Reflections on inheriting a website project

A few weeks after launching www.impactsupport.org, Rachel Tait, programme manager, reflects on joining a project in the crucial months before completion.

Inheriting websites in progress can be a particularly thorny challenge. In December 2017, four of us joined the Impact Management Programme team - Gemma Hampson as Head of Operations at Hactar (our digital partner), Ellie Harries as a freelance digital project manager, and Kathryn Dingle as project officer alongside me at NPC. 18 months of work had already been done in the programme but a big milestone was on the horizon for 2018: the launch of a brand new website.

The website was being designed to help charities and social enterprises get started with impact management. The work done already was vast…

  • over 100 charities and social enterprises attended co-design events around the country to share their hopes for the site and test bits of content.
  • the team came up with a credible look and feel for the site.
  • staff spent months writing content that didn’t require an impact dictionary.
  • sitemaps attempted to show how users could get from one bit of the site to another.
  • our comms team was thinking about how to reach as many people as possible.

Given that Gemma, Ellie, Kathryn and I were all new to the programme, we had to find ways to get up to speed, overcome challenges and keep momentum going. Here’s what helped us…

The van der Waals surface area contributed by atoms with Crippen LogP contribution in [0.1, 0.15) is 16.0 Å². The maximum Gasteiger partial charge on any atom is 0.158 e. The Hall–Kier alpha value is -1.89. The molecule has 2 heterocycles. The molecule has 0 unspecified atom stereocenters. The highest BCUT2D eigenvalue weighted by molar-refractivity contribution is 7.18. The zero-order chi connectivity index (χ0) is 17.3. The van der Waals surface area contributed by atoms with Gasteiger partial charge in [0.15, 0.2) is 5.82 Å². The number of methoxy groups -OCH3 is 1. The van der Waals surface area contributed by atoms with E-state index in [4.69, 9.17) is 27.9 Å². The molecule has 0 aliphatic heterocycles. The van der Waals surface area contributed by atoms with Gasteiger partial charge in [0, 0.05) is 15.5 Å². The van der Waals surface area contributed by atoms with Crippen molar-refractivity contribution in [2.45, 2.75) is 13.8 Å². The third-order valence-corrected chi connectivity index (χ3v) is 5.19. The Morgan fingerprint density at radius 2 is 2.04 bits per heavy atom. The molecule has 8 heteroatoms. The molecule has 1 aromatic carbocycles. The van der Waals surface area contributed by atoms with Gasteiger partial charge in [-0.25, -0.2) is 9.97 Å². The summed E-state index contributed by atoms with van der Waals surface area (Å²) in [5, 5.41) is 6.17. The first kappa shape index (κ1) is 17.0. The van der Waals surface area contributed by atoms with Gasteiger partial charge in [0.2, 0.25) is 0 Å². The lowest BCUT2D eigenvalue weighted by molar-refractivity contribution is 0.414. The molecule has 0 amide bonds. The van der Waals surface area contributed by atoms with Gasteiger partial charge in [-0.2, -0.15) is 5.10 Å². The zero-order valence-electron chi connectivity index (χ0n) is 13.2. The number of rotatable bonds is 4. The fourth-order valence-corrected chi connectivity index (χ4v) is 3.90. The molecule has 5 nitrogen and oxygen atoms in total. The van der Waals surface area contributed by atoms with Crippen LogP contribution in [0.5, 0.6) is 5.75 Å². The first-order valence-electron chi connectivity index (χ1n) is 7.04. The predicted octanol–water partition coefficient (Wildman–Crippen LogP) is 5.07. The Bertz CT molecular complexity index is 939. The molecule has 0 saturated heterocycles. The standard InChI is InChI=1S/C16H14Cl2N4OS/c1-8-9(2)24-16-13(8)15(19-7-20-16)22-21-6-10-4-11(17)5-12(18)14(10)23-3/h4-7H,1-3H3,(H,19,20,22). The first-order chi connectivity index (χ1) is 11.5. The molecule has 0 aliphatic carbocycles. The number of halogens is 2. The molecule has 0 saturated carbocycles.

Knowing the principles of what a good website looks like for the users
In addition to our colleagues knowledge and experience, the co-design work had produced invaluable written insight into what users wanted and needed in a website about impact management. Content needed to be jargon free, short and lead to clear actions. Having the outputs from co-design sessions kept us focused on building something that responded to real people’s needs.

Adapting roles and responsibilities
As a small team we continuously adapted to what the project required of us. Sometimes this meant thinking creatively about page layout and illustration choice; other times it meant combing through content for inconsistencies. Our NPC colleagues Matthew and Theo brought much-needed fresh eyes to the content upload stage. It was hard to predict what we’d be doing in advance, so we reviewed progress and agreed tomorrow’s priorities at the end of each day.

Identifying our own minimum standards and sticking to them
As is normal in tech projects, we had a long list of bugs and tweaks during the build. We needed priorities. Ellie identified 5 things that we could not launch the website without, ranging from our data diagnostic to GDPR compliance. We prioritised those ruthlessly and gave each other permission to let other features slip, knowing we could pick them up again after launch.

Preparing to learn and improve from launch day onwards
Websites are never ‘finished’. We made sure we were ready to learn from users as soon as the website launched. Here’s how we do this:

  • Our comms strategy helps people find out about the site.
  • Google analytics helps us track how people engage with the content.
  • Our help pop-up is a quick way for people to ask questions and share feedback.
  • We chat to users on Twitter
  • We will survey our mailing list subscribers
  • We will do some face-to-face user testing at one of our upcoming peer learning events

In a month or two when we’ve got a critical mass of feedback and ideas, we’ll decide what to change, then keep on testing and tweaking… that’s what impact management is about after all.

If you haven’t checked out our free impact management tools & guidance yet, hop over to www.impactsupport.org